We together have a responsibility to recognize the contributions made by officers killed in the line of duty, an obligation to support their family members and friends, to ease their burdens if we are able and to help find meaning in these tragedies.

On the National Law Enforcement Memorial website, there are messages from police survivors to those they lost.

In one posting, a wife tells her husband that although eight years have passed, the pain is still sharp. A son tells his father that he is going to have a baby and asks his father to help him make the right choices.

A child tells his father that he has been promoted to fourth grade and that he misses him, especially on Father’s Day. These messages are proof that life goes on, but that loss does not disappear.

These individuals remind us of why we do what we do and who we are sworn to serve and protect. And we, in turn, must let them know they are not forgotten and that they are always in our thoughts.

I want to take a moment to express my sincere appreciation for the work of Jean Hill and Suzie Sawyer and their colleagues at COPS. It is difficult to help those in the midst of such traumatic events. But the staff and volunteers of COPS act with true grace under pressure.

One particular example comes to mind. In June 2005, FBI Special Agent Rob Hardesty was killed in a training accident. When members of the Indiana chapter of COPS learned of Rob’s death, they offered his wife, Toni, and their children, Sydney and Carly, immediate assistance.

They helped Toni with the funeral arrangements. They lent support and guidance when she needed it most. They gave the Hardestys a shared community in which to grieve, with other families who truly understood their loss.

They also encouraged Toni to take Sydney and Carly to the COPS Kids’ Camp that July. Toni wrote the following words in a letter to Suzie: “At this point, I was grasping for anything that could possibly help my girls get through this terrible tragedy. ... I remember walking into camp the first night … looking at all the children and realizing that my girls were not alone. Not only were they not alone, it was obvious that these kids were thriving … in spite of each tragedy these children represented.”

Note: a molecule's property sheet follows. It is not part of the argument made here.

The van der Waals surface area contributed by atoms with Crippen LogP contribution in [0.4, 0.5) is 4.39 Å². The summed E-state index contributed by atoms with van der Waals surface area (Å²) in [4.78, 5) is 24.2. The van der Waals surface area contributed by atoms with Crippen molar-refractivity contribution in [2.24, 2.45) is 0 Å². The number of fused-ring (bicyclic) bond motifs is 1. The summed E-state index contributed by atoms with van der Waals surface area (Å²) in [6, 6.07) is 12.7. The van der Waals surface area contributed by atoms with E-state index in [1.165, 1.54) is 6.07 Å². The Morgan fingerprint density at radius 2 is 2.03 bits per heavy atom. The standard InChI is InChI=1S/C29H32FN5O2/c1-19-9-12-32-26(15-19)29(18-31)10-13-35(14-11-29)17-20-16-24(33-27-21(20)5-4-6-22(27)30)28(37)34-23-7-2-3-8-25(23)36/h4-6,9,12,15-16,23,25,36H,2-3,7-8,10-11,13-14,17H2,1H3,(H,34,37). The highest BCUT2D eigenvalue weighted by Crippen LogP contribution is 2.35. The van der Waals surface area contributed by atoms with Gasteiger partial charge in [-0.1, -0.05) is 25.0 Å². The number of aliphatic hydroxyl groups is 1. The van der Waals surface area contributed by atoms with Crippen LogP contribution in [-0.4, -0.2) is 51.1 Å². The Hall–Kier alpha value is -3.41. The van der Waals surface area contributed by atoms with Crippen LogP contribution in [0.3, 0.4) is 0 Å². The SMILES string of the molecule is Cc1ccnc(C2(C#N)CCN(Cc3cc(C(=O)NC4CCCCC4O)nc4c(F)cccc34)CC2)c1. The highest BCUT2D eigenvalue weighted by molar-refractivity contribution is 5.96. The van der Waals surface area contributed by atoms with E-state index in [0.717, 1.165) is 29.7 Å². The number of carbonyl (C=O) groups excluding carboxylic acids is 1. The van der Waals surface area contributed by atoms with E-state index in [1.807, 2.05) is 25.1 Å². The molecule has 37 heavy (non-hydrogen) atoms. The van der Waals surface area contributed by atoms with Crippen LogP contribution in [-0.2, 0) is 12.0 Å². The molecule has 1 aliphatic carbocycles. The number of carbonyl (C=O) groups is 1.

COPS is helping Toni, Sydney, and Carly rebuild their lives. And they do the same with countless other families and fellow officers across the country every day.

In the past 10 years alone, more than 1,600 officers have been killed in the line of duty. That is more than 1,600 families to care for, to support, and to strengthen. We are grateful for their many efforts.

* * *

Although it happened 21 years ago, I still remember the day the space shuttle Challenger exploded, just seconds after lift-off. After the explosion, we all watched and waited, in silence, shock, and quiet disbelief.

In his speech to the nation that night, President Reagan said, “We have never had a tragedy like this. And perhaps we’ve forgotten the courage it took for the crew of the shuttle. But they, the Challenger Seven, were aware of the dangers, overcame them, and did their jobs brilliantly. ... They wished to serve, and they did. ... Their dedication was complete.”

These words ring true today. With each officer we lose, we face a new tragedy. And perhaps we forget the courage it takes to patrol the streets each day, to investigate crime and terrorism, to take down drug dealers, gang members, and violent criminals.

Your loved ones were aware of these dangers. They overcame these dangers. And they did their jobs brilliantly. Their dedication was complete.

Yet we cannot forget the courage it has taken for each of you to carry on with your lives, to help others who are suffering the same sense of loss, to be here this week to honor your loved ones. Your dedication and your sacrifices are also complete.

The legacies of those officers killed in the line of duty live on, through those of you here today, and through their fellow police officers across the country and around the world.

We will continue the work they began, but we will not forget. We will recover, but we will not forget. We will move forward, but we will not forget.

Thank you for having me here today. God bless.